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When Inter Miami signed Lionel Messi last summer, the goal was not only to dominate Major League Soccer but also to announce themselves on a global scale. While they've done that from a commercial standpoint, Wednesday's loss to Monterrey in the Concacaf Champions Cup shows just how far the soccer side of things has to go. You can blame MLS roster constraints for Miami's lack of depth in comparison to Monterrey's balance, but roster rules didn't force Miami to spend all of their money on stars leaving the bench filled with homegrown players without much match experience for arguably the most important match in their history.

Roster constraints also didn't stop Tata Martino from making a single substitutiocn in that same match despite having Benjamin Cremaschi back available and Leo Alfonso coming off of scoring his first goal for the team just five days prior. You need to look no further than Wilfried Nancy's Columbus Crew for how to transcend the roster constraints while competing with Liga MX sides that have deeper pockets.

These past few weeks have shown that a team approach is more important than starts. Nancy benched Cucho Hernandez in the first leg against Tigres for a violation of team policy. The Crew went on to draw the match before going into Mexico on his return and winning a penalty shootout behind two saves from Patrick Schulte. With the contribution of players groomed in MLS Next Pro combined with spending for stars who fit the system, the Crew are a hallmark of how sustainable success in this league can be built, taking a page from the Seattle Sounders who remain the only MLS side to win Concacaf Champions Cup.

In Miami, things are a little different. They can be given a pass on not having academy success because that takes time and the team was only established in 2018. In players like Cremaschi, they're on the right track and may be able to flesh out parts of the roster from within moving forward but moving established MLS veterans like Dixon Arroyo, Kamal Miller, and DeAndre Yedlin to accommodate lavish spending isn't what will push the team forward.

"I mentioned this earlier. If MLS doesn't ease the various rules it has to have deeper rosters, with injuries and suspensions, Liga MX will continue to have the advantage," Martino said in his post-match press conference. "Still, I've always thought, even while working in Mexico and now working in the U.S., that the comparison between the two leagues is useless.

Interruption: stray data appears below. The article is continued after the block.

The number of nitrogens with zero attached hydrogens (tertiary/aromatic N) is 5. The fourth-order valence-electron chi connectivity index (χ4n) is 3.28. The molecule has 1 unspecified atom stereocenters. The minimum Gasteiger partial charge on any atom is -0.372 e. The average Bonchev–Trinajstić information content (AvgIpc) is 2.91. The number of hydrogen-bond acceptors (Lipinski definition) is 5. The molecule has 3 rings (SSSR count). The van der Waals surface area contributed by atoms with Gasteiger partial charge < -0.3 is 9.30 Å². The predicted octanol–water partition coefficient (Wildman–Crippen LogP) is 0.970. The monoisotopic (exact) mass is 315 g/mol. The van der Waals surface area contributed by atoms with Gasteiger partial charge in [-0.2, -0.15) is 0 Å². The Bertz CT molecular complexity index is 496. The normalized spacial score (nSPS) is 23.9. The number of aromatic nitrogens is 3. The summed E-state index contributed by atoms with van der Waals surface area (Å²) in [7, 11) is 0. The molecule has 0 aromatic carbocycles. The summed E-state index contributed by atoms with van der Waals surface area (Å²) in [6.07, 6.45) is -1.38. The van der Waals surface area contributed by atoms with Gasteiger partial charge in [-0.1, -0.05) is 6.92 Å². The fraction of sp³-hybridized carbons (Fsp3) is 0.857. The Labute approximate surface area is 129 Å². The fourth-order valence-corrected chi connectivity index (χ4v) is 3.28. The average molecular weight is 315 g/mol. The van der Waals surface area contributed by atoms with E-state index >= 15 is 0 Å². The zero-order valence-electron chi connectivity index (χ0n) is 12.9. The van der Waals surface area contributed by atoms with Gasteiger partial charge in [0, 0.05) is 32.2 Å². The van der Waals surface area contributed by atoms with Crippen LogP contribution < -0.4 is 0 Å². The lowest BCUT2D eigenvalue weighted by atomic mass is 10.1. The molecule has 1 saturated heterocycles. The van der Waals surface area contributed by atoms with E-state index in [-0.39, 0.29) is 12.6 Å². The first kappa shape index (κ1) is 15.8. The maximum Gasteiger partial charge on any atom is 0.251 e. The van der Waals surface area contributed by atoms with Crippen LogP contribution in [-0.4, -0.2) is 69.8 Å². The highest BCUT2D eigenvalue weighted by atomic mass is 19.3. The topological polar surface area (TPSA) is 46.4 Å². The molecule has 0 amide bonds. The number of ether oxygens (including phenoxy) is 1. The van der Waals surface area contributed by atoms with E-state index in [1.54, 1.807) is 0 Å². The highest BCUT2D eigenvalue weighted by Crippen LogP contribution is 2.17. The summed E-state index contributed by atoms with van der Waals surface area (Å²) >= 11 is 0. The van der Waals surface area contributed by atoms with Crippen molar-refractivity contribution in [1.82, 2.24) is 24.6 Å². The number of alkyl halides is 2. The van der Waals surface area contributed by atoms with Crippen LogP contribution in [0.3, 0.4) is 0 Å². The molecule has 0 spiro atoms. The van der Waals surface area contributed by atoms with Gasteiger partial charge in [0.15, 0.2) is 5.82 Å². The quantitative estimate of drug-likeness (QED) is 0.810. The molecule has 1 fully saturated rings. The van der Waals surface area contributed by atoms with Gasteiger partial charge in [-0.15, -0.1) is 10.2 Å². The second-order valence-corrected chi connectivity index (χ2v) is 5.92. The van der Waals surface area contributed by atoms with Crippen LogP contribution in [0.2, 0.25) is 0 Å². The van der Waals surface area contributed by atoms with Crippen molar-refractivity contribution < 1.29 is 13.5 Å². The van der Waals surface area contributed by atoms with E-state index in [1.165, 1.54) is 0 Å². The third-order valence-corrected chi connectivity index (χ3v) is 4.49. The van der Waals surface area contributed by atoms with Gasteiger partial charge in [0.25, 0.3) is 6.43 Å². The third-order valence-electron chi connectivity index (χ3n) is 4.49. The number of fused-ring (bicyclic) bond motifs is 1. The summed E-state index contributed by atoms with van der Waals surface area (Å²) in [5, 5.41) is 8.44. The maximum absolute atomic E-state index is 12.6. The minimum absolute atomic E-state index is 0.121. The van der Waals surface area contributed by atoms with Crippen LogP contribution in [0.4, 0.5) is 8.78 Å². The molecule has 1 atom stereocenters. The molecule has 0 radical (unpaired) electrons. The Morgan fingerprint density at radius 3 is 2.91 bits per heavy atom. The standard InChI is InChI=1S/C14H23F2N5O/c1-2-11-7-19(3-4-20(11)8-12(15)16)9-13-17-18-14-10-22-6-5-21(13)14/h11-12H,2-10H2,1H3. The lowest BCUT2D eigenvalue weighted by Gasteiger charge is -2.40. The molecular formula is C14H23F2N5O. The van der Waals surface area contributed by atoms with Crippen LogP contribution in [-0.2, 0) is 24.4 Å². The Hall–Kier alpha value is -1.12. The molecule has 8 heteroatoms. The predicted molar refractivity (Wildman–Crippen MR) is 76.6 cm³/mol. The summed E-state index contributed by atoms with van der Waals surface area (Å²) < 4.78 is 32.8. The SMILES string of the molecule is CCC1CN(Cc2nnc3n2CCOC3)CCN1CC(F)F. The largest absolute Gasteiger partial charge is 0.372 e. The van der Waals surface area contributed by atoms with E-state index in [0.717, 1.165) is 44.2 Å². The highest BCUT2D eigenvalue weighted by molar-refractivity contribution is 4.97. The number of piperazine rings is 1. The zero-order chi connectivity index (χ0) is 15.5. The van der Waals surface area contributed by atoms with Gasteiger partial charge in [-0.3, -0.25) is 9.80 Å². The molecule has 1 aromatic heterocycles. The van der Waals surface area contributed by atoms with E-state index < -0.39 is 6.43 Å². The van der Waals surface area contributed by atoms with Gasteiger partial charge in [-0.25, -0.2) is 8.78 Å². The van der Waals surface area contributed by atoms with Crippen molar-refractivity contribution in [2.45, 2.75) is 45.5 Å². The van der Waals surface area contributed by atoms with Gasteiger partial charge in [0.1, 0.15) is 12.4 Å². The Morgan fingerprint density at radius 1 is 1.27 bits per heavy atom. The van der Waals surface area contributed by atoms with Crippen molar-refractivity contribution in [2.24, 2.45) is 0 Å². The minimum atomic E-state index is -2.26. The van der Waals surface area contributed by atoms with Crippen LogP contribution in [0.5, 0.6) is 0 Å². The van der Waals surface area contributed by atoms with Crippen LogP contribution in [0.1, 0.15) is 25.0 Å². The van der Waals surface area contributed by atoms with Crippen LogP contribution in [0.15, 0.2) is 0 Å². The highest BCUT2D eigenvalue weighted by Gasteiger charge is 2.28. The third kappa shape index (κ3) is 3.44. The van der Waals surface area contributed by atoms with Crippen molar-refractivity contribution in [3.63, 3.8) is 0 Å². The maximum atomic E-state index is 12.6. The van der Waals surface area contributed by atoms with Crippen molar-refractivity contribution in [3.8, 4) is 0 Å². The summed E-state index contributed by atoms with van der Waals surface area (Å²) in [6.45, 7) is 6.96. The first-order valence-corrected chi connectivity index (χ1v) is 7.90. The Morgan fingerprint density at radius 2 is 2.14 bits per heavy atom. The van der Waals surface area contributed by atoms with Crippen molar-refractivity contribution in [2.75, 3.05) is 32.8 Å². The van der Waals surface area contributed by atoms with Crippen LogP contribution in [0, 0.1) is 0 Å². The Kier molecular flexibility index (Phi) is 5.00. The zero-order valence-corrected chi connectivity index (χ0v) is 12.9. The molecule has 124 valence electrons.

"MLS still cannot compete with Liga MX at the same level because of roster rules. I think the process will be changing, with alterations coming in the short term."

Things may have been different if at least one of Robert Taylor or Facundo Farias was available facing Rayados but given Farias' injury history, he also can't have been expected to be Messi's primary backup. Miami lack creativity when Messi is off the pitch and at 36, the Argentine is spending more time off the pitch than ever before. 

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With the Copa America on the horizon, even though he could have split priorities, being healthy enough to pay for Argentina during the summer is also important. Returning to the starting XI from an injury, some of those thoughts seemed present as Monterrey made Messi seem human, something that MLS teams haven't been able to accomplish.

If the Herons are going to get to the level of Rayados moving forward, it's time for a rethink. Changes to league rules will likely be coming during the summer transfer window allowing them to spend more money but it needs to be spent effectively. Messi and friends have been a great thing to build around and the early returns on Federico Redondo show that there is a player there but investment needs to be made in quality depth and the defense.

Despite being at fault for the opening goal, Drake Callender is a quality keeper when a proper setup is put in front of him and Martino didn't do that against Monterrey. The loss of Miller meant the loss of a mobile defender who could help keep him out of tough situations and it shows.

For Miami's project to be successful, they have to be a sustainable team even without Messi magic and it isn't there. When Messi doesn't start, Inter Miami are a below-average MLS team and if they run into more issues with his availability this season, winning any trophies could be a struggle. With proper coaching and investment, it's a fixable issue but if it's not done soon, there is every chance that Miami after Messi could be the same as Miami prior to him and that was one of the worst teams in the league.